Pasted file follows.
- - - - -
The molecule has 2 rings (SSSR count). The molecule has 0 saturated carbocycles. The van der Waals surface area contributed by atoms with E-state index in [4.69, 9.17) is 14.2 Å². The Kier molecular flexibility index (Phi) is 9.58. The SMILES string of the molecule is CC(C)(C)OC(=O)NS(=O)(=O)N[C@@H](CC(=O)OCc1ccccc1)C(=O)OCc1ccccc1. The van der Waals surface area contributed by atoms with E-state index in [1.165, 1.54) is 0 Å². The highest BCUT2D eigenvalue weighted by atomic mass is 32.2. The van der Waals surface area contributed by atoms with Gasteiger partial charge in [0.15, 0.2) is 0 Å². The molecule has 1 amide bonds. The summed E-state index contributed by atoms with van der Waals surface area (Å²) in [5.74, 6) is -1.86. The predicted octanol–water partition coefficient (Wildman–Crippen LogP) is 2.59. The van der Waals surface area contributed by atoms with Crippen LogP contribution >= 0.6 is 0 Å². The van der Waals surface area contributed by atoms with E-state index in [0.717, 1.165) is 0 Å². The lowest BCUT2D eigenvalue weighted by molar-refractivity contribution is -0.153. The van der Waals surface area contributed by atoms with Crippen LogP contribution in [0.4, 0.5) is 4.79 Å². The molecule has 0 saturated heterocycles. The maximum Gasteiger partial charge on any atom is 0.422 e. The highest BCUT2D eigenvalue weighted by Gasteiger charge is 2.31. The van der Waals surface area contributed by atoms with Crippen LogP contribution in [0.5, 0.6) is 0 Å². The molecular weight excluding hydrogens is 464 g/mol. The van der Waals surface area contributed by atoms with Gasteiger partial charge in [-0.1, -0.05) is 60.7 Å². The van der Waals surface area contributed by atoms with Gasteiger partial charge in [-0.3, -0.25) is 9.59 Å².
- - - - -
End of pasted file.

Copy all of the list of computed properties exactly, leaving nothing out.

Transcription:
The molecule has 2 rings (SSSR count). The molecule has 0 saturated carbocycles. The van der Waals surface area contributed by atoms with E-state index in [4.69, 9.17) is 14.2 Å². The Kier molecular flexibility index (Phi) is 9.58. The SMILES string of the molecule is CC(C)(C)OC(=O)NS(=O)(=O)N[C@@H](CC(=O)OCc1ccccc1)C(=O)OCc1ccccc1. The van der Waals surface area contributed by atoms with E-state index in [1.165, 1.54) is 0 Å². The highest BCUT2D eigenvalue weighted by atomic mass is 32.2. The van der Waals surface area contributed by atoms with Gasteiger partial charge in [0.15, 0.2) is 0 Å². The molecule has 1 amide bonds. The summed E-state index contributed by atoms with van der Waals surface area (Å²) in [5.74, 6) is -1.86. The predicted octanol–water partition coefficient (Wildman–Crippen LogP) is 2.59. The van der Waals surface area contributed by atoms with Crippen LogP contribution >= 0.6 is 0 Å². The van der Waals surface area contributed by atoms with E-state index in [0.717, 1.165) is 0 Å². The lowest BCUT2D eigenvalue weighted by molar-refractivity contribution is -0.153. The van der Waals surface area contributed by atoms with Crippen LogP contribution in [0.4, 0.5) is 4.79 Å². The molecule has 0 saturated heterocycles. The maximum Gasteiger partial charge on any atom is 0.422 e. The highest BCUT2D eigenvalue weighted by Gasteiger charge is 2.31. The van der Waals surface area contributed by atoms with Crippen LogP contribution in [0.5, 0.6) is 0 Å². The molecular weight excluding hydrogens is 464 g/mol. The van der Waals surface area contributed by atoms with Gasteiger partial charge in [-0.1, -0.05) is 60.7 Å². The van der Waals surface area contributed by atoms with Gasteiger partial charge in [-0.3, -0.25) is 9.59 Å².